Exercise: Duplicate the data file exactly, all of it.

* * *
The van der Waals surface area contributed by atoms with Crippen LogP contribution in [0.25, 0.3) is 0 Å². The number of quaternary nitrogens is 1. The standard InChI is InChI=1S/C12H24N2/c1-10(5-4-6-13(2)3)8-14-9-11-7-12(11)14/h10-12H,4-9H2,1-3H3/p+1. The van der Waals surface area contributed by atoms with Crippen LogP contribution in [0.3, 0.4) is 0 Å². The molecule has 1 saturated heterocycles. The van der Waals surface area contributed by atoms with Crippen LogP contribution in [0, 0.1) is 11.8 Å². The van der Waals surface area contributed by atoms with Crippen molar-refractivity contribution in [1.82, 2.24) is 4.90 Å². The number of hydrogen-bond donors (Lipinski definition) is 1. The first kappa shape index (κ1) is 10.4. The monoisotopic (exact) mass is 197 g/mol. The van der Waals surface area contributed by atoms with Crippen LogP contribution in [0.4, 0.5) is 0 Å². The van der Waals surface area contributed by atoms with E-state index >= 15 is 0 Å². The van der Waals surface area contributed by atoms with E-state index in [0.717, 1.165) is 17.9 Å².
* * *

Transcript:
The van der Waals surface area contributed by atoms with Crippen LogP contribution in [0.25, 0.3) is 0 Å². The number of quaternary nitrogens is 1. The standard InChI is InChI=1S/C12H24N2/c1-10(5-4-6-13(2)3)8-14-9-11-7-12(11)14/h10-12H,4-9H2,1-3H3/p+1. The van der Waals surface area contributed by atoms with Crippen LogP contribution in [0.3, 0.4) is 0 Å². The molecule has 1 saturated heterocycles. The van der Waals surface area contributed by atoms with Crippen LogP contribution in [0, 0.1) is 11.8 Å². The van der Waals surface area contributed by atoms with Crippen molar-refractivity contribution in [1.82, 2.24) is 4.90 Å². The number of hydrogen-bond donors (Lipinski definition) is 1. The first kappa shape index (κ1) is 10.4. The monoisotopic (exact) mass is 197 g/mol. The van der Waals surface area contributed by atoms with Crippen LogP contribution in [0.4, 0.5) is 0 Å². The van der Waals surface area contributed by atoms with E-state index >= 15 is 0 Å². The van der Waals surface area contributed by atoms with E-state index in [0.717, 1.165) is 17.9 Å².